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Culture Factory Reveals “Supreme” Slate with Motown, James Taylor, Robert Palmer and More [UPDATED]

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Supremes - Cream of the Crop Paper SleeveUPDATE: In the days since this article has been posted, Culture Factory has revised the street dates for all of the titles mentioned here.  See below for corrected information as of March 28, 2013.

ORIGINAL POST OF 3/25: Since its inaugural wave of releases in 2011, the Culture Factory label has carved out a niche in the catalogue field. Artists such as Robert Palmer, Hot Tuna, Paul Williams, Bob Welch, The Flamin’ Groovies, Sylvie Vartan, Rare Earth and The Motels are all among the recipients of the Culture Factory treatment. The label’s modus operandi finds the original album with no bonus tracks or additional liner notes packaged in a Japanese-style paper sleeves with an OBI strip. The CD label itself resembles black vinyl with period label art. All discs are remastered with 96 kHz/24-bit technology (although playback in that high resolution is not possible as these are standard “redbook”44/16 compact discs playable in all units). The next waves of releases from Culture Factory widen the label’s scope further, with campaigns dedicated to a classic singer-songwriter, some diverse and well-chosen rockers, and perhaps most tantalizingly, choice offerings from the “Sound of Young America.”

On April 30, Culture Factory will reissue two albums from West, Bruce and Laing, another two from Walter Egan, and a trio of titles from James Taylor.  Amped-up blues-rock was the order of the day when Jack Bruce of Cream joined forces with Leslie West and Corky Laing of Mountain to form a new power trio.  The union was short-lived but burned brightly; Clive Davis recalled fierce competition in signing the band to CBS/Columbia.  West, Bruce and Laing ultimately recorded just three albums (two in the studio, and one live) before disbanding, though Jack Bruce’s son Malcolm replaced his dad in a revised band line-up years later, in 2009.  WB&L’s second studio album, 1973’s Whatever Turns You On, and the 1974 live album/swansong Live ‘n’ Kickin’ have both been selected for the Culture Factory treatment.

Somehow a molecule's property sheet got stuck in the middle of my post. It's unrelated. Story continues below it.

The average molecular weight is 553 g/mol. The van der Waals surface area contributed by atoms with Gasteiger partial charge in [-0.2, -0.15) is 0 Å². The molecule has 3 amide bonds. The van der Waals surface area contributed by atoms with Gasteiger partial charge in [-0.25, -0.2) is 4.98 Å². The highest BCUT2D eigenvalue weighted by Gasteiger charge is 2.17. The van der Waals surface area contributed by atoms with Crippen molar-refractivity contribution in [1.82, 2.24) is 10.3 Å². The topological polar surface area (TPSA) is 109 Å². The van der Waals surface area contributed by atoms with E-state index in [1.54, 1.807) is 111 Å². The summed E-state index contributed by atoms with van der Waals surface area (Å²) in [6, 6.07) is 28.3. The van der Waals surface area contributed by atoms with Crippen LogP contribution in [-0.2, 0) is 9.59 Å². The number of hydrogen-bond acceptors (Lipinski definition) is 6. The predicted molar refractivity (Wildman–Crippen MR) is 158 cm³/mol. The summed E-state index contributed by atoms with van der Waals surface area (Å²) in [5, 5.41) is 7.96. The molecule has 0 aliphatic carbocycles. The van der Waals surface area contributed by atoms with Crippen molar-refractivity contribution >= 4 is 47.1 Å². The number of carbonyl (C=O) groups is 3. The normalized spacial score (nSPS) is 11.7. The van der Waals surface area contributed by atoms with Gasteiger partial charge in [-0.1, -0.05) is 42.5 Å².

1977’s Fundamental Roll and 1978’s Not Shy kicked off the career of singer-songwriter Walter EganNot Shy was co-produced by Fleetwood Mac’s Lindsey Buckingham and Richard Dashut and yielded the gold-selling single “Magnet and Steel,” for which Egan is still best known today.  “Magnet and Steel” was, of course, inspired by Stevie Nicks.  She sang background vocals on the song, and had worked with Buckingham and Egan on Fundamental Roll.

James Taylor - JT Paper SleeveJames Taylor’s first three albums for Columbia round out Culture Factory’s April 30 slate.  1977’s JT was nominated for the Album of the Year Grammy, and Taylor picked up the trophy for his sublime revival of Otis Blackwell and Jimmy Jones’ “Handy Man.”  Other highlights include the upbeat “Your Smiling Face” and reflective “Secret o’ Life.”  JT followed JT with 1979’s Flag, which included his two songs for the Broadway musical Working (“Millworker” and “Brother Trucker”) as well as covers of The Beatles’ “Day Tripper” and Carole King and Gerry Goffin’s “Up on the Roof.”  The latter became a Top 30 U.S. hit and is still a signature song for Taylor.  1981’s Dad Loves His Work introduced the No. 1 Pop single duet with co-writer J.D. Souther, “Her Town, Too.”

After the jump: the lowdown on titles from Robert Palmer, the New York Dolls, Edgar Winter, .38 Special, and a certain Miss Ross!  Plus: pre-order links for all titles! Read the rest of this entry »

Written by Joe Marchese

March 28, 2013 at 13:04